LOS ANGELES – An overwhelming majority of voters believe that viewers and not the government should make decisions about what is appropriate to watch on television, according to a poll conducted for the group TV Watch.
A telephone survey of 501 registered voters found that 82 percent said they would prefer to see individuals exercise personal choice over what they see on TV, with 12 percent favoring government regulation, TV Watch said Thursday.
The organization was formed last year with the stated goals of helping educate parents about the tools available to make family viewing choices and countering government control of TV programming.
According to TV Watch's Web site, members include the American Conservative Union, the Media Freedom Project, the U.S. Chamber of Commerce and media giants NBC Universal and CBS Corp.
"We need to remove the fog of misinformation, hyperbole and emotions that have been the calling card of a vocal minority pushing the government to become more involved in television regulation," said Jim Dyke, executive director of TV Watch.
Earlier this month, the government renewed its crackdown on what it considers indecency in television by proposing a total of $3.9 million in new fines, including a record $3.6 million fine involving the depiction of a teenage sexual orgy on CBS' "Without a Trace."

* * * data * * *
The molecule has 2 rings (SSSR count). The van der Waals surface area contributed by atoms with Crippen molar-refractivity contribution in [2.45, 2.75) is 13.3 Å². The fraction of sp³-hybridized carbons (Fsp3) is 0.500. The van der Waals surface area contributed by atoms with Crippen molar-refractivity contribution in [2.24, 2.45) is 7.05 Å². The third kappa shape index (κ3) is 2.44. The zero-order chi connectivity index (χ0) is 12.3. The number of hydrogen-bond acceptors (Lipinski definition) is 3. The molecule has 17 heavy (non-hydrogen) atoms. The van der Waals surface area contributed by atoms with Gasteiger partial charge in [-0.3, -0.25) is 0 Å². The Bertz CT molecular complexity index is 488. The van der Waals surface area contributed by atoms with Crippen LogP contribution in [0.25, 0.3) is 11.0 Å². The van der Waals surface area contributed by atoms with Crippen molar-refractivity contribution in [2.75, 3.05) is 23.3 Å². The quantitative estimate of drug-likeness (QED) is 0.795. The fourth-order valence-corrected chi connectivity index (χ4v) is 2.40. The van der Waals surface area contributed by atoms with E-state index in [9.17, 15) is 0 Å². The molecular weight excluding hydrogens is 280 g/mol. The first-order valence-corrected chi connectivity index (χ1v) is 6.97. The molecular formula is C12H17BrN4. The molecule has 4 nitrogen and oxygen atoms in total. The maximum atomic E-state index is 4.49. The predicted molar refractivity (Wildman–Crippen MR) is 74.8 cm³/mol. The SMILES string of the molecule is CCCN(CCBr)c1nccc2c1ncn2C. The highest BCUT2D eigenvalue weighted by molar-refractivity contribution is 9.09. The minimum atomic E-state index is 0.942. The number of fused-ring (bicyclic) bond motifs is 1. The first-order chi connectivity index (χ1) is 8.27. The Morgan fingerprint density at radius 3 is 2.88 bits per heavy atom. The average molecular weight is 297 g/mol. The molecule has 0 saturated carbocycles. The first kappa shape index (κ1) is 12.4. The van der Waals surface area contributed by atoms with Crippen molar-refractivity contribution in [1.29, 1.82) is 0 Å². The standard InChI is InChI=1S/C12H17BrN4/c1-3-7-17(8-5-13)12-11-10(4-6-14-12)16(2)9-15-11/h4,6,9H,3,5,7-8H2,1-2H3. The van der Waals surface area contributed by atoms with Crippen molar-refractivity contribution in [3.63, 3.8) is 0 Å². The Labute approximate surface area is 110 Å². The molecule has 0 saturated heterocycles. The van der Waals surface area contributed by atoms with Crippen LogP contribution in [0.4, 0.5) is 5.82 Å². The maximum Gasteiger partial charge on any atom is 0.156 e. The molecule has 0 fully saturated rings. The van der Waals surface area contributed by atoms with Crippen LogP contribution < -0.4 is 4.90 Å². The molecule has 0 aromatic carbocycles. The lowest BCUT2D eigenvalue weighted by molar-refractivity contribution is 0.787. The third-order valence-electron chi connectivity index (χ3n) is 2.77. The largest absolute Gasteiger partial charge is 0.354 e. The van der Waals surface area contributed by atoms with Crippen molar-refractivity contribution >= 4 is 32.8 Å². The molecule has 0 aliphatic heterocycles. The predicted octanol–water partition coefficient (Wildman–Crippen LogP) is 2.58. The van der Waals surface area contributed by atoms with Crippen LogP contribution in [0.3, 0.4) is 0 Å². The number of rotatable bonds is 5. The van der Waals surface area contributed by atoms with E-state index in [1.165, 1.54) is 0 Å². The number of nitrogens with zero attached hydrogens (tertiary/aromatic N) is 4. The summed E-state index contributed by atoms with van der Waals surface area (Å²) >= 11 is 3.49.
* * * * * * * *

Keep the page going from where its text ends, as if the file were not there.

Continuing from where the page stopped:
Dyke said the poll conducted for TV Watch reinforces the fact the public believes "that parents should be making the decisions about what their children should and shouldn't see on TV, as opposed to the government making decisions."
Families need to be made aware of the V-chip, cable and satellite blocking devices and other tools available to them to screen content, Dyke said Thursday.
In the survey conducted by Russell Research on March 24-26, voters were asked if they would be upset if program choices were curtailed because the government "went too far in its attempt to control what's on television." Three-quarters said they would be.
While a majority of people believe there are always those who find something offensive on TV, 87 percent said they don't think the interests of a few should dictate television content, the survey found.
The poll's margin of error was 4.4 percent, TV Watch said.